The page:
Croatian war photographer Pavo Urban. Photo: Mara Bratos.
It was early in the morning on December 6, 1991, between seven and 8am, at the beginning of the heaviest shelling of Croatia’s historic coastal town of Dubrovnik, when Pavo Urban took his last photographs.
Before he was hit by a shell fragment, Urban took seven colour shots and five black-and-white photographs. He was 23 when he died.
Urban was from Dubrovnik, and at the time of his death he was taking photographs of the conflict for local newspaper Dubrovacki Vjesnik and Split-based Slobodna Dalmacija, as well as documenting the wartime suffering in Dubrovnik for the Croatian Ministry of Information.
“He acted, if one was observing superficially, as a war reporter. However, he was not a war reporter; he was a child of Dubrovnik who depicted the misfortune of his city,” said Antun Maracic, a visual artist and curator who has become an authority on Urban’s photography.
“In any case, in those two months, from October to December 1991 [when he was killed], he did such miraculous work that many would not do in a lifetime,” Maracic told BIRN.
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Last Despatches: about the series
BIRN’s Last Despatches series documents some of the 140 reporters and other media workers who were killed during and after the 1990s wars in the Balkans – some of them foreigners who came to the region to cover the conflicts, but most of them citizens of the warring republics.
Some were killed while reporting from the front lines, while others were gunned down in the streets of their hometowns, or murdered in their own offices. Amid the hysteria of nationalist unrest, journalists were seen by some as enemies who reported inconvenient truths.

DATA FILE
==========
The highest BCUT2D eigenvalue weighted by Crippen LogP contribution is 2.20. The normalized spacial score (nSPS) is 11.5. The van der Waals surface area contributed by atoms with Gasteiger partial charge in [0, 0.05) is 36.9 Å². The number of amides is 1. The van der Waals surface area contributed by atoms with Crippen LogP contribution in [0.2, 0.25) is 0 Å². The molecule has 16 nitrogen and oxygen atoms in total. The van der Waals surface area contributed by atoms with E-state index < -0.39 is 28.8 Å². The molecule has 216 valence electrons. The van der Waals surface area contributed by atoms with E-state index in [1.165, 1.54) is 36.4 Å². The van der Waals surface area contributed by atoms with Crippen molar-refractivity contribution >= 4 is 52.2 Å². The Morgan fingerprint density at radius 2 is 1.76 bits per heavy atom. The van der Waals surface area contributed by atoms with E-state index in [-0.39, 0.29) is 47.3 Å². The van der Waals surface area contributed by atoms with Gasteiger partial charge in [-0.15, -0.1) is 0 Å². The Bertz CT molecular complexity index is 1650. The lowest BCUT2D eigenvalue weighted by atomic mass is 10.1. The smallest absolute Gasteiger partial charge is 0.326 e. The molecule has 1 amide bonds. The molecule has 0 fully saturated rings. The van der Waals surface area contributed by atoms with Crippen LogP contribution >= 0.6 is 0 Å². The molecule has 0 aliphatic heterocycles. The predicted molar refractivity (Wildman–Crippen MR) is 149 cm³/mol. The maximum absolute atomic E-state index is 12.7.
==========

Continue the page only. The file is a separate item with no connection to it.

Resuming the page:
So far, only one person has been convicted of responsibility for any of these killings – Serb paramilitary boss Dragan Vasiljkovic, alias ‘Captain Dragan’, who was found guilty of an attack in Croatia in which a German journalist died.
The lack of any other convictions shows that impunity for violence against reporters and other media workers has persisted for decades after the Balkan wars ended.
Last Despatches series tells the stories of some of these reporters, and highlights how attempts to secure justice for them have not yet succeeded – mainly because of official negligence or disinterest, or sometimes because their deaths still raise questions about people with connections to the highest levels of power in the Balkans today.
The Last Despatches series is part of BIRN’s Transitional Justice Initiative, co-funded by the Kingdom of The Netherlands and the European Commission.